“Strideaway” was conceived on the porch of the Davis home in Minter, Alabama in April of 2007. I was down for a photo shoot for the Davis Kennels website. From opposite ends of the field trial spectrum, Mazie from the all-age world, me from the grouse woods, we felt the same admiration for field trial bird dogs and had the same concerns centered around our love of this great sport, pointing dog field trials — in particular American Field sanctioned field trials for pointers and setters.
We talked of famous dogs and the tremendous performances that secured their place in history, the amazing places around the country where field trials are held, the men and women who hadn’t yet told their stories or passed on the knowledge they garnered over a lifetime working with bird dogs. Weren’t there many others who shared our desire to hear from these men and women and to read again the stories of those no longer with us? Their lives and those of the courageous bird dogs they owned, trained and handled — ancestors to all our modern pointers and setters — have come alive through the bird dog performances published in the pages of the American Field for the past century. Weren’t many of these reports worth reading again to remind us of where our extraordinary dogs came from?
So, we mused on about a place on the internet…a website rich with information gleaned from past American Fields and directly from respected members of our field trial community itself — the trainers, handlers, scouts, the judges and reporters, the owners, the veterinarians and others. For some it could be a place to reminisce their own participation and continue to contribute to a sport they love; for those new to it, an archive of history and knowledge, and for all, a source for up-to-date information on topics ranging from handling to health issues, upland game birds to field trial grounds around the country.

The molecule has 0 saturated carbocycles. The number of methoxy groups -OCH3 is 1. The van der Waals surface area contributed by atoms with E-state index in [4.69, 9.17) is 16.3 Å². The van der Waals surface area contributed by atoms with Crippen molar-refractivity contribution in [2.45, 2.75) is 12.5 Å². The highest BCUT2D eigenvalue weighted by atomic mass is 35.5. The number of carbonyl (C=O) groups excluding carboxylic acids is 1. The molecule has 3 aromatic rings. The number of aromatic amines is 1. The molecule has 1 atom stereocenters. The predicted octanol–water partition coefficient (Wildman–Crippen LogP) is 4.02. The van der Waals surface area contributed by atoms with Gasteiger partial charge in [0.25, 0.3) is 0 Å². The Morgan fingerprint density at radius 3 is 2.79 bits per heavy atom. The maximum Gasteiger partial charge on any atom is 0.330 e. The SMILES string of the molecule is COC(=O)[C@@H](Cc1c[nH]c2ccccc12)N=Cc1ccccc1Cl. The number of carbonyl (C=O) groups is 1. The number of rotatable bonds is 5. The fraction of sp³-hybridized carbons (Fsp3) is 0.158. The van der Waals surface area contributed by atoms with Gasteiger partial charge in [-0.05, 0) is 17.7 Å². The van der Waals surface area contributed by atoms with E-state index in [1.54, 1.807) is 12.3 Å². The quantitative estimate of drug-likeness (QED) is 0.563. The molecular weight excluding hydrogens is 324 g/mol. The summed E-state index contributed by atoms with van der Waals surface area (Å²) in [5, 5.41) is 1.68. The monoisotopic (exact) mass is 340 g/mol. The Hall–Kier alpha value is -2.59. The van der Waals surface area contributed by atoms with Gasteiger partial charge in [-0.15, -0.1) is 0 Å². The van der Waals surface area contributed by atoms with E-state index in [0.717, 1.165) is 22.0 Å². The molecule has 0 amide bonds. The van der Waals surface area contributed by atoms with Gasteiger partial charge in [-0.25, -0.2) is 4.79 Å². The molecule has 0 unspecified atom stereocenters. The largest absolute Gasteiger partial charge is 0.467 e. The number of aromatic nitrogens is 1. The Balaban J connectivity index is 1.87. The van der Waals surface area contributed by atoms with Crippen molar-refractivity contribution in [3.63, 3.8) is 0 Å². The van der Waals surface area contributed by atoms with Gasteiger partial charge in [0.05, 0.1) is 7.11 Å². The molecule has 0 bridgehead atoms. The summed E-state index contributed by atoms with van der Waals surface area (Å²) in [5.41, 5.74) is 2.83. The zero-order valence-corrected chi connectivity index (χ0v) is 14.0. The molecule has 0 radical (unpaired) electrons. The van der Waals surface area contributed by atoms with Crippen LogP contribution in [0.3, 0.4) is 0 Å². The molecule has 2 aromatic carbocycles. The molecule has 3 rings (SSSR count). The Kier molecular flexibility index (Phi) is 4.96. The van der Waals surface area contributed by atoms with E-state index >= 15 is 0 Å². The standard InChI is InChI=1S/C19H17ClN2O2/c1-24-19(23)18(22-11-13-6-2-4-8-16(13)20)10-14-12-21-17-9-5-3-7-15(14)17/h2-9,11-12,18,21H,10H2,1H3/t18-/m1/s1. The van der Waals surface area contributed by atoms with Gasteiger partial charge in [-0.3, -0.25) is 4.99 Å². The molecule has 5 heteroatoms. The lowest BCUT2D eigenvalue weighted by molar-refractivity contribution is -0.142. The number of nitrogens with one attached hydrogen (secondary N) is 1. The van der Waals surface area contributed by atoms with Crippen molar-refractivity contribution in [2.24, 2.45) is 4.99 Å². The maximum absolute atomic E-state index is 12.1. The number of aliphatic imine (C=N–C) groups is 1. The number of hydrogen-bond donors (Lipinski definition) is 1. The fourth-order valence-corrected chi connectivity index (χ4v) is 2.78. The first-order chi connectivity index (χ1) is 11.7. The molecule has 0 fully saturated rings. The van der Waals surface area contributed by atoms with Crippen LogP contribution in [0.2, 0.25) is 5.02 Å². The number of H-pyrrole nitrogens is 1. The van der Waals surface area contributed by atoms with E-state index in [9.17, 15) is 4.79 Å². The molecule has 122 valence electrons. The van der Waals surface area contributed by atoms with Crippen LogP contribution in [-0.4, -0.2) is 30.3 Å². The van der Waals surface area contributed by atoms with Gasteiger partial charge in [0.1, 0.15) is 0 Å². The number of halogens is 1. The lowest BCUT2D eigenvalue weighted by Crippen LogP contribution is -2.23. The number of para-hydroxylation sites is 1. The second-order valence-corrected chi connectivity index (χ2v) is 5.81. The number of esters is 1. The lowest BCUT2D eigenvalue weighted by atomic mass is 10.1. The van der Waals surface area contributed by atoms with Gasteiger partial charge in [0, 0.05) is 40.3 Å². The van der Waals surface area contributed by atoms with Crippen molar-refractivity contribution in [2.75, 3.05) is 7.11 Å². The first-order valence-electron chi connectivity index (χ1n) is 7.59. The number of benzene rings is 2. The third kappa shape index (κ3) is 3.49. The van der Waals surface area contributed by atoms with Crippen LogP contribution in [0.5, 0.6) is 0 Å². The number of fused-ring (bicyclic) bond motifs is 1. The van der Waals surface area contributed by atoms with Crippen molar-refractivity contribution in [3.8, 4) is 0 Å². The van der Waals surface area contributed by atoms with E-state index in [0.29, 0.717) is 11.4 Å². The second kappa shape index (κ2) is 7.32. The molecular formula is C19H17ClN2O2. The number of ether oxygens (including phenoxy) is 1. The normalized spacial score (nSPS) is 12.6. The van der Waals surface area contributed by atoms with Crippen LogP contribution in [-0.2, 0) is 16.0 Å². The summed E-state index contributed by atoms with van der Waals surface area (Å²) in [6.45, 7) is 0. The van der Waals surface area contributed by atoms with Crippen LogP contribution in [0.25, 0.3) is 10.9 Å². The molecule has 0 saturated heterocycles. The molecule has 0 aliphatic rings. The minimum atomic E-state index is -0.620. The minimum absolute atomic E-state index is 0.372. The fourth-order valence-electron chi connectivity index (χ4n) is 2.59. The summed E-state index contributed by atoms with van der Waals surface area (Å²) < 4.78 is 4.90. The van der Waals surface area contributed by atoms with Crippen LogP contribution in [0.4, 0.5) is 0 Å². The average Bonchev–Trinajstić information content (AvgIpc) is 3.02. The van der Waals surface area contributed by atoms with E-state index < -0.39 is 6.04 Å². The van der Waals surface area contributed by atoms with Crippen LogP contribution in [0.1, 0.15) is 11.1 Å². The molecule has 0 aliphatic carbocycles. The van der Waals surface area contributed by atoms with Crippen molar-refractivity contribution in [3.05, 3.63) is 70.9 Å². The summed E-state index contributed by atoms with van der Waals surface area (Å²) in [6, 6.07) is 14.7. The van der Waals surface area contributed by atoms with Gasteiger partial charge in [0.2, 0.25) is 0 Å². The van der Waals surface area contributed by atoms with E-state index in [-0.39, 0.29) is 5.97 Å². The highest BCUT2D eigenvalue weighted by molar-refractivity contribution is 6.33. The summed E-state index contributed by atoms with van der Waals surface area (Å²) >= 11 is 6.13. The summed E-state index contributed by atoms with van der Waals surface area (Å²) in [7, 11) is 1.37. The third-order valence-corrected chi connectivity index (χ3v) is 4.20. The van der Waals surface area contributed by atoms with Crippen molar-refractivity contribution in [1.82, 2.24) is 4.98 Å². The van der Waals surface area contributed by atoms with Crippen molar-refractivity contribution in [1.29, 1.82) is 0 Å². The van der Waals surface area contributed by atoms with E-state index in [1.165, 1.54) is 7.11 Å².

Bird dog history buffs will recognize the name Strideaway. This from A. F. Hochwalt’s The Modern Pointer, published in 1923:
Strideaway, by King of Kent, out of Pearl’s Dot, was probably the most talked of pointer in the derbys of 1893 and 1894. It was he that defeated the great setter Topsey’s Rod on two occasions in the finals for absolute best, and he was placed several times besides that, but as a sire of performers, he only left one. He was studded in the east, however, and perhaps because he was not so accessible to breeders of field trial pointers, he lacked the opportunities. His owner, Mr. Damon, bred him quite extensively, but among the bitches which he crossed with him were many of entirely new blood in this country: imported ones, with which he expected to develop a new line of breeding. This, however, did not prove the success he hoped for, although Strideaway was responsible for a number of handsome dogs which became prominent on the bench. He was a dog with a rather plain head, but of good body conformation, built on racy lines. In color he was white and liver.
“Racy lines”…yes, that was appealing but it was the dog’s name we both liked. “Strideaway” implies independence and a strong and easy gait …characteristics we think all field trial dogs should possess.